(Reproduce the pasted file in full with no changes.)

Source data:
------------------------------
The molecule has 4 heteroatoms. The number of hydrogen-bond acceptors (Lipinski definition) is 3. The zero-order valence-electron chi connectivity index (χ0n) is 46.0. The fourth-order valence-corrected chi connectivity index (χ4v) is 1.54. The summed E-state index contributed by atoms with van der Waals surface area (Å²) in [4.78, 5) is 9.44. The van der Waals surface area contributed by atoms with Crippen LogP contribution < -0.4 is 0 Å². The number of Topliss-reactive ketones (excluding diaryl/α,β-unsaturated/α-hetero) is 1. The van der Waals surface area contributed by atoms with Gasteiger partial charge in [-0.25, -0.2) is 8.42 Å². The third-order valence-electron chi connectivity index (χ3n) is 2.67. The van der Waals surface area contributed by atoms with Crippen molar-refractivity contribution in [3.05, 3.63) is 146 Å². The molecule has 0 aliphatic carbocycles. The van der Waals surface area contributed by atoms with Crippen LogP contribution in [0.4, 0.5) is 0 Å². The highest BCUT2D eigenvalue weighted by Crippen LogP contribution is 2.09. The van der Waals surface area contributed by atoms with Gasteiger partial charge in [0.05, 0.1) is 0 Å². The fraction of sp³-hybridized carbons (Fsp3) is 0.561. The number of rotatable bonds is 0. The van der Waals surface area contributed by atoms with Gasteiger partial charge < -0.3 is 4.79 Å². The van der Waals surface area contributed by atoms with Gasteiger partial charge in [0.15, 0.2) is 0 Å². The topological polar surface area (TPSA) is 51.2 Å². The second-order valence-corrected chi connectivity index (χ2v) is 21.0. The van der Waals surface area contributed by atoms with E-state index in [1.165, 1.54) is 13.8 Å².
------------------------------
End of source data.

The molecule has 4 heteroatoms. The number of hydrogen-bond acceptors (Lipinski definition) is 3. The zero-order valence-electron chi connectivity index (χ0n) is 46.0. The fourth-order valence-corrected chi connectivity index (χ4v) is 1.54. The summed E-state index contributed by atoms with van der Waals surface area (Å²) in [4.78, 5) is 9.44. The van der Waals surface area contributed by atoms with Crippen LogP contribution < -0.4 is 0 Å². The number of Topliss-reactive ketones (excluding diaryl/α,β-unsaturated/α-hetero) is 1. The van der Waals surface area contributed by atoms with Gasteiger partial charge in [-0.25, -0.2) is 8.42 Å². The third-order valence-electron chi connectivity index (χ3n) is 2.67. The van der Waals surface area contributed by atoms with Crippen molar-refractivity contribution in [3.05, 3.63) is 146 Å². The molecule has 0 aliphatic carbocycles. The van der Waals surface area contributed by atoms with Crippen LogP contribution in [0.4, 0.5) is 0 Å². The highest BCUT2D eigenvalue weighted by Crippen LogP contribution is 2.09. The van der Waals surface area contributed by atoms with Gasteiger partial charge in [0.05, 0.1) is 0 Å². The fraction of sp³-hybridized carbons (Fsp3) is 0.561. The number of rotatable bonds is 0. The van der Waals surface area contributed by atoms with Gasteiger partial charge < -0.3 is 4.79 Å². The van der Waals surface area contributed by atoms with Gasteiger partial charge in [0.15, 0.2) is 0 Å². The topological polar surface area (TPSA) is 51.2 Å². The second-order valence-corrected chi connectivity index (χ2v) is 21.0. The van der Waals surface area contributed by atoms with E-state index in [1.165, 1.54) is 13.8 Å².